- S&P cites new Tax Act, reforms and prudent liability management as key reasons
- But says higher rating may not materialise over next 12 months
- Says structural measures needed to address external vulnerabilities over the long run
- Notes SL’s debt servicing is third worst among sovereigns it rates
Ranil Wickremesinghe - Pic by Pradeep Pathirana
By Chandeepa Wettasinghe
Prime Minister Ranil Wickremesinghe on Monday night hailed the upward revision of Sri Lanka’s credit outlook to ‘Stable’ from ‘Negative’ by the international credit rating agency Standard and Poor’s (S&P) and the affirmation of ‘B+/B’ rating.
Wickremesinghe said the outlook revision was a testament to the commitment of the government towards economic reform and
“I just received the S&P ratings and we have gone from negative to stable because we are keeping the reform momentum and tackling the debt redemption spike, (which is) a very difficult task. So, to have a B+/B stable rating is not bad,” Wickremesinghe told a packed house of the country’s top private sector business representatives at the ‘Business Today Top 30’ awards ceremony, last evening.
S&P had taken the passing of the Inland Revenue Act and the commitment for sustained reforms over the next 12-18 months, including the commitment to pass the Liability Management Act, to proactively manage the future debt maturities as the main reasons for the change in outlook.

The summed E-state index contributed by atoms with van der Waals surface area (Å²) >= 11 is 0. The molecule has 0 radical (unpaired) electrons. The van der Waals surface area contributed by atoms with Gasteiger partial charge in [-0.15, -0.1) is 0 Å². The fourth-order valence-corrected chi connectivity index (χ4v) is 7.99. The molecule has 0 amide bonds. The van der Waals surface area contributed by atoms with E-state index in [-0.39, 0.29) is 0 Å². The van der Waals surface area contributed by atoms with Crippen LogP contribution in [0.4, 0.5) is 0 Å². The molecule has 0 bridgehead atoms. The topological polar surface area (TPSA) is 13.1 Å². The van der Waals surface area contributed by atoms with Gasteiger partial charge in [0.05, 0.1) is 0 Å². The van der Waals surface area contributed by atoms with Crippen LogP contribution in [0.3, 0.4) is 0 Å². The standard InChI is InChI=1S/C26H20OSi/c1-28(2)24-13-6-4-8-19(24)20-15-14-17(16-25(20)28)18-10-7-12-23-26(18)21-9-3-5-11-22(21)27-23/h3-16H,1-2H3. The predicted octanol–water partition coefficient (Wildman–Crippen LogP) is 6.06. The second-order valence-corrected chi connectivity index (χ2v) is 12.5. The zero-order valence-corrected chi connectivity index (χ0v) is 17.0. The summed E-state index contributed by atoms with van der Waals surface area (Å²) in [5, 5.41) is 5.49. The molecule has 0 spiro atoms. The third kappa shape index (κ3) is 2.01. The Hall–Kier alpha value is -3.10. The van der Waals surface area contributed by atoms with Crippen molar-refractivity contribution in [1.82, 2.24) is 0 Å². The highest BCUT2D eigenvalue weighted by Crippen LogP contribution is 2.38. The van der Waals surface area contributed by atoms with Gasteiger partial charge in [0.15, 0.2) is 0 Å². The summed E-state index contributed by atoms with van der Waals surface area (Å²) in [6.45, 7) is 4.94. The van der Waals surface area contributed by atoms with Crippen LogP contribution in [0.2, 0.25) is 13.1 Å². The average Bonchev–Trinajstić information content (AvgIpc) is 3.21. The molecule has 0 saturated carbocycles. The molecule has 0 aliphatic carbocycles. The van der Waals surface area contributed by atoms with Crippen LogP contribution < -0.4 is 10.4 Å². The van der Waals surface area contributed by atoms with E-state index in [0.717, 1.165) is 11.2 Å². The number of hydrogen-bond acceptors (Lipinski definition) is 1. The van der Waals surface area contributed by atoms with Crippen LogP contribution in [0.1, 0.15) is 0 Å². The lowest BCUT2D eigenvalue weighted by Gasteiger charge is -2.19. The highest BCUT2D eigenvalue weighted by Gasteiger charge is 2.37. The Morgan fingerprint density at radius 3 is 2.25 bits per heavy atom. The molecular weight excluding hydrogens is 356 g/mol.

While S&P said that a higher rating may not materialise over the next 12 months, upward pressure could mount if the country’s external and fiscal sectors show dramatic improvement, if the government institutions improve and if the monetary policy credibility and independence of the Central Bank built up recently, continue
“Although we believe the reform momentum is improving, we continue to observe significant challenges to the policymaking environment, owing to legacy institutional constraints and a fragmented political landscape,” S&P said.
The rating agency cautioned that downward pressure on the rating could materialize if the political environment were to become more fractious, derailing the legislative programme—especially its liability management reform.
While S&P acknowledged that the government’s external liquidity and debt ratios have stabilized, the rating agency said the expectation of the rupee to gradually depreciate and the fact that 40 percent of government debt is in foreign currency, create risks, noting that the government’s contingency liability level is limited.
“External liquidity support from the IMF has eased near-term pressures but structural measures will be needed to address Sri Lanka’s external vulnerabilities over the long run. Although these risks could be further mitigated by allowing the Sri Lankan rupee to float more freely, it would worsen Sri Lanka’s external debt metrics,” S&P said.
The rating agency said that Sri Lanka’s debt to GDP is expected to fall to 72 percent by 2020 over fiscal consolidation commitments.
“At the same time, we expect only slow progress in reducing debt servicing costs and we estimate that general government interest expenditures will account for more than 36 percent of government revenue in 2017.”
S&P said that Sri Lanka’s debt servicing is the third worst among sovereigns it rates, after Lebanon and Egypt.
Meanwhile, the ratings agency said that inflation is expected to remain moderate at single digits, while the real gross domestic product is expected to grow at 4.9 percent till 2020 based strongly on tourism, apparel and business process outsourcing.